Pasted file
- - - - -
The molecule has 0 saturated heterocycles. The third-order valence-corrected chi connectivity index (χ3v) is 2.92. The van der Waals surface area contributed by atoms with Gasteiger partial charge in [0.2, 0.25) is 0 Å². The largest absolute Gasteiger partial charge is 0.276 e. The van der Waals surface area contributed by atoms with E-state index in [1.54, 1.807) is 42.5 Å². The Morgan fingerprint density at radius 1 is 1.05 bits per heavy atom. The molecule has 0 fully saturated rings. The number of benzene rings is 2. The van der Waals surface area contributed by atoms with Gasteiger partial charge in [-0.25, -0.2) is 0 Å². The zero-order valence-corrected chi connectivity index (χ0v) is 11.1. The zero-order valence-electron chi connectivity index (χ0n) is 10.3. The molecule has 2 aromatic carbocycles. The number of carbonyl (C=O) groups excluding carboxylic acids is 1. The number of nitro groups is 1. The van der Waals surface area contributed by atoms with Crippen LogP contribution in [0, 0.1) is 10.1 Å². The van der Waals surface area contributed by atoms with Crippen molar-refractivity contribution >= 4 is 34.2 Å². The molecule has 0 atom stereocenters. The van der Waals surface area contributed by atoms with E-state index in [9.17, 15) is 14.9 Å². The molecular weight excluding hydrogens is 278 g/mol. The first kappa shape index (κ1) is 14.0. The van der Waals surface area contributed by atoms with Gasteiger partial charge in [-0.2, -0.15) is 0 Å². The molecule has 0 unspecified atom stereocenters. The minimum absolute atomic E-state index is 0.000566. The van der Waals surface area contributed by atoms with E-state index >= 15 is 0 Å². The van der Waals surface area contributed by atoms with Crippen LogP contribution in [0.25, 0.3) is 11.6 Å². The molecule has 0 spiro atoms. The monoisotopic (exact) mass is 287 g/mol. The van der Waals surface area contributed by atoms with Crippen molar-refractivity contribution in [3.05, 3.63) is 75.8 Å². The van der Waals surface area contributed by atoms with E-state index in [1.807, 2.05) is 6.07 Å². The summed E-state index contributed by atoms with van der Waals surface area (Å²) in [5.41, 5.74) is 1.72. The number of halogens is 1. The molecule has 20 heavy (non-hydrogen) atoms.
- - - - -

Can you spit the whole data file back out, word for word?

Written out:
The molecule has 0 saturated heterocycles. The third-order valence-corrected chi connectivity index (χ3v) is 2.92. The van der Waals surface area contributed by atoms with Gasteiger partial charge in [0.2, 0.25) is 0 Å². The largest absolute Gasteiger partial charge is 0.276 e. The van der Waals surface area contributed by atoms with E-state index in [1.54, 1.807) is 42.5 Å². The Morgan fingerprint density at radius 1 is 1.05 bits per heavy atom. The molecule has 0 fully saturated rings. The number of benzene rings is 2. The van der Waals surface area contributed by atoms with Gasteiger partial charge in [-0.25, -0.2) is 0 Å². The zero-order valence-corrected chi connectivity index (χ0v) is 11.1. The zero-order valence-electron chi connectivity index (χ0n) is 10.3. The molecule has 2 aromatic carbocycles. The number of carbonyl (C=O) groups excluding carboxylic acids is 1. The number of nitro groups is 1. The van der Waals surface area contributed by atoms with Crippen LogP contribution in [0, 0.1) is 10.1 Å². The van der Waals surface area contributed by atoms with Crippen molar-refractivity contribution >= 4 is 34.2 Å². The molecule has 0 atom stereocenters. The van der Waals surface area contributed by atoms with E-state index in [9.17, 15) is 14.9 Å². The molecular weight excluding hydrogens is 278 g/mol. The first kappa shape index (κ1) is 14.0. The van der Waals surface area contributed by atoms with Gasteiger partial charge in [-0.2, -0.15) is 0 Å². The molecule has 0 unspecified atom stereocenters. The minimum absolute atomic E-state index is 0.000566. The van der Waals surface area contributed by atoms with E-state index >= 15 is 0 Å². The van der Waals surface area contributed by atoms with Crippen LogP contribution in [0.25, 0.3) is 11.6 Å². The molecule has 0 spiro atoms. The monoisotopic (exact) mass is 287 g/mol. The van der Waals surface area contributed by atoms with Crippen molar-refractivity contribution in [3.05, 3.63) is 75.8 Å². The van der Waals surface area contributed by atoms with E-state index in [1.807, 2.05) is 6.07 Å². The summed E-state index contributed by atoms with van der Waals surface area (Å²) in [5.41, 5.74) is 1.72. The number of halogens is 1. The molecule has 20 heavy (non-hydrogen) atoms.